THE Spanish Supreme Court’s near-manic pursuit of exiled former Catalan president Carles Puigdemont has descended into farce after he was arrested on arrival in Sardinia – on a European arrest warrant which was believed to be suspended – only to be released.

However, he will have to stay on the island and appear at a court in the city of Sassari tomorrow, where judges will decide what to do about the warrant.

Italian police arrested Puigdemont late on Thursday night when he arrived on the island, despite the fact that Spain’s high court had already told European Union judicial authorities that the arrest warrants for him, along with fellow MEPs Clara Ponsati and Toni Comin, were indeed suspended.

The National: Former Catalan premier Carles Puigdemont (centre) poses with Clara Ponsati and Toni Comin in front of the European Commission headquarters in Brussels

From left: Clara Ponsati, Carles Puigdemont, and Toni Comin

Josep Lluís Alay, the head of Puigdemont’s office, told journalists: “The good news is that the president will probably be released from prison today.

“Now we have to wait for the judge to dictate his immediate release from prison and he will have to stay in Sardinia for a few days to continue the process that Spain's extradition has begun.”

It is not clear if the Sardinian judiciary will consider Spain’s extradition request because of a lack of clarity on whether or not the warrants are suspended.

Spain insists they are still active, but Puigdemont’s lawyers argue that when the Supreme Court raised the issue of Catalan exiles at EU courts in March, the extradition request was suspended.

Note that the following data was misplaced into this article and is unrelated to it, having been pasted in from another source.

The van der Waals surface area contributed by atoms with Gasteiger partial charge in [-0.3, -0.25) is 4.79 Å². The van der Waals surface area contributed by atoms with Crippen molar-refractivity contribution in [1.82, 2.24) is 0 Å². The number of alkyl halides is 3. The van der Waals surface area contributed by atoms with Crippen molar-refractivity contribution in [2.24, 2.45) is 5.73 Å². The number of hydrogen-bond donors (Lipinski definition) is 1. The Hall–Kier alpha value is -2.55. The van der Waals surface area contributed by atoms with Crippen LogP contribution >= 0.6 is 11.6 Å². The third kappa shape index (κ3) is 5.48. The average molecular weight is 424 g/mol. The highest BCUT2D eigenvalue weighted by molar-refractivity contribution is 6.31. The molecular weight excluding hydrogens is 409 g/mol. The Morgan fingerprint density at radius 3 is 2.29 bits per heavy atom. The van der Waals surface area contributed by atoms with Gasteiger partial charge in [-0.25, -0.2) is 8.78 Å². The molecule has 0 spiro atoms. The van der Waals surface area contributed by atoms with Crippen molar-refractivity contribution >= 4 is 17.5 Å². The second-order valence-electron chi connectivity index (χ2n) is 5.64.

The European General Court stated on July 30 that the arrest warrant against Puigdemont was considered suspended when Spain raised its questions to the judges in Luxembourg.

Supreme Court judge Pablo Llarena, the bête noire of the Catalan independence movement who is charge of Puigdemont's case in Madrid, claimed that the arguments submitted to the European courts “do not modify” the warrants.

Spanish Prime Minister Pedro Sanchez said Puigdemont must submit to justice like any other citizen.

Speaking on a visit to the volcano ravaged island of La Palma, he said: “When Puigdemont fled from the action of justice there was another government. This government has always maintained the same position.

“First of all, I respect all the judicial procedures that are opened in Spain, in Europe, in this case in Italy.

“And without any doubt, I also respect and abide by the judicial decisions that can be taken in this regard in Italy.”

Puigdemont’s arrest sparked protests in Barcelona, including a large gathering outside the Italian consulate.

Catalan President Pere Aragones earlier demanded Puigdemont’s release, and indicated he would travel to Sardinia to see him.

“It [Spain’s] is a judicial system that only seeks revenge,” said Aragones. “The only solution is through amnesty and self-determination.

“The State has deceived European justice. This does not contribute to generating trust between the parties.”